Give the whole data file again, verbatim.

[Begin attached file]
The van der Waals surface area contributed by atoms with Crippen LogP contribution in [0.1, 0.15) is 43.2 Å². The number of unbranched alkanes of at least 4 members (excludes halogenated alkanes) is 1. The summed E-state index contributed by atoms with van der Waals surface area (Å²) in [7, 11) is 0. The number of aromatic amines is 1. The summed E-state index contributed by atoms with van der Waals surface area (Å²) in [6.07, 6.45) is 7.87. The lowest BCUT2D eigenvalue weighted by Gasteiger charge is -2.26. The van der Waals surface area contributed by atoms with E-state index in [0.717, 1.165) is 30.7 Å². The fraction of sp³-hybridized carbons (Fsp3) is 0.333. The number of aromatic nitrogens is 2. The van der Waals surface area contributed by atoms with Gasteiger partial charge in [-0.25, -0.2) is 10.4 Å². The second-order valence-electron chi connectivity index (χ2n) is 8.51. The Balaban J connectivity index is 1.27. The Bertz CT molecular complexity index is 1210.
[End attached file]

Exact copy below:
The van der Waals surface area contributed by atoms with Crippen LogP contribution in [0.1, 0.15) is 43.2 Å². The number of unbranched alkanes of at least 4 members (excludes halogenated alkanes) is 1. The summed E-state index contributed by atoms with van der Waals surface area (Å²) in [7, 11) is 0. The number of aromatic amines is 1. The summed E-state index contributed by atoms with van der Waals surface area (Å²) in [6.07, 6.45) is 7.87. The lowest BCUT2D eigenvalue weighted by Gasteiger charge is -2.26. The van der Waals surface area contributed by atoms with E-state index in [0.717, 1.165) is 30.7 Å². The fraction of sp³-hybridized carbons (Fsp3) is 0.333. The number of aromatic nitrogens is 2. The van der Waals surface area contributed by atoms with Gasteiger partial charge in [-0.25, -0.2) is 10.4 Å². The second-order valence-electron chi connectivity index (χ2n) is 8.51. The Balaban J connectivity index is 1.27. The Bertz CT molecular complexity index is 1210.